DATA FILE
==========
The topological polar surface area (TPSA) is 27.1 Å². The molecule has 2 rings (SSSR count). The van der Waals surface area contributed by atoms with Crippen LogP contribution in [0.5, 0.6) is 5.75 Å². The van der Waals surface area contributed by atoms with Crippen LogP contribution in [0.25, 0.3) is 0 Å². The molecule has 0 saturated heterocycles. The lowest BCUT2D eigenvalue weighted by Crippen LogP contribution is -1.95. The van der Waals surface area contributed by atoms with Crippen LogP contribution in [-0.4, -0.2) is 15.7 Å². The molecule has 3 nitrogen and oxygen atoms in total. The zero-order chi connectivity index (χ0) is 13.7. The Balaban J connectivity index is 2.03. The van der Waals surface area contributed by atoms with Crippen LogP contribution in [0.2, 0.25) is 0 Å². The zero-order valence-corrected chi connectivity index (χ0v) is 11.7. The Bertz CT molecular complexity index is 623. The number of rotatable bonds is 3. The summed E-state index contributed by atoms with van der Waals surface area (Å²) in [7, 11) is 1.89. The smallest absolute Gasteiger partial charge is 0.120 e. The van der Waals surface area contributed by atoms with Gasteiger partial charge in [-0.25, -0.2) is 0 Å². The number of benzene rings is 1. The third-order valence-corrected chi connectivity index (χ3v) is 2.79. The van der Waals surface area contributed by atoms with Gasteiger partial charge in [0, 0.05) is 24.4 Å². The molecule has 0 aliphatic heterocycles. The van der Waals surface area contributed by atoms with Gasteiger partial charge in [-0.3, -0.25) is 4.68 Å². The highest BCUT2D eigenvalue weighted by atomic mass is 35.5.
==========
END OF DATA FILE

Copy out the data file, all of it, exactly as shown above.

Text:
The topological polar surface area (TPSA) is 27.1 Å². The molecule has 2 rings (SSSR count). The van der Waals surface area contributed by atoms with Crippen LogP contribution in [0.5, 0.6) is 5.75 Å². The van der Waals surface area contributed by atoms with Crippen LogP contribution in [0.25, 0.3) is 0 Å². The molecule has 0 saturated heterocycles. The lowest BCUT2D eigenvalue weighted by Crippen LogP contribution is -1.95. The van der Waals surface area contributed by atoms with Crippen LogP contribution in [-0.4, -0.2) is 15.7 Å². The molecule has 3 nitrogen and oxygen atoms in total. The zero-order chi connectivity index (χ0) is 13.7. The Balaban J connectivity index is 2.03. The van der Waals surface area contributed by atoms with Crippen LogP contribution in [0.2, 0.25) is 0 Å². The zero-order valence-corrected chi connectivity index (χ0v) is 11.7. The Bertz CT molecular complexity index is 623. The number of rotatable bonds is 3. The summed E-state index contributed by atoms with van der Waals surface area (Å²) in [7, 11) is 1.89. The smallest absolute Gasteiger partial charge is 0.120 e. The van der Waals surface area contributed by atoms with Gasteiger partial charge in [-0.25, -0.2) is 0 Å². The number of benzene rings is 1. The third-order valence-corrected chi connectivity index (χ3v) is 2.79. The van der Waals surface area contributed by atoms with Gasteiger partial charge in [0, 0.05) is 24.4 Å². The molecule has 0 aliphatic heterocycles. The van der Waals surface area contributed by atoms with Gasteiger partial charge in [-0.3, -0.25) is 4.68 Å². The highest BCUT2D eigenvalue weighted by atomic mass is 35.5.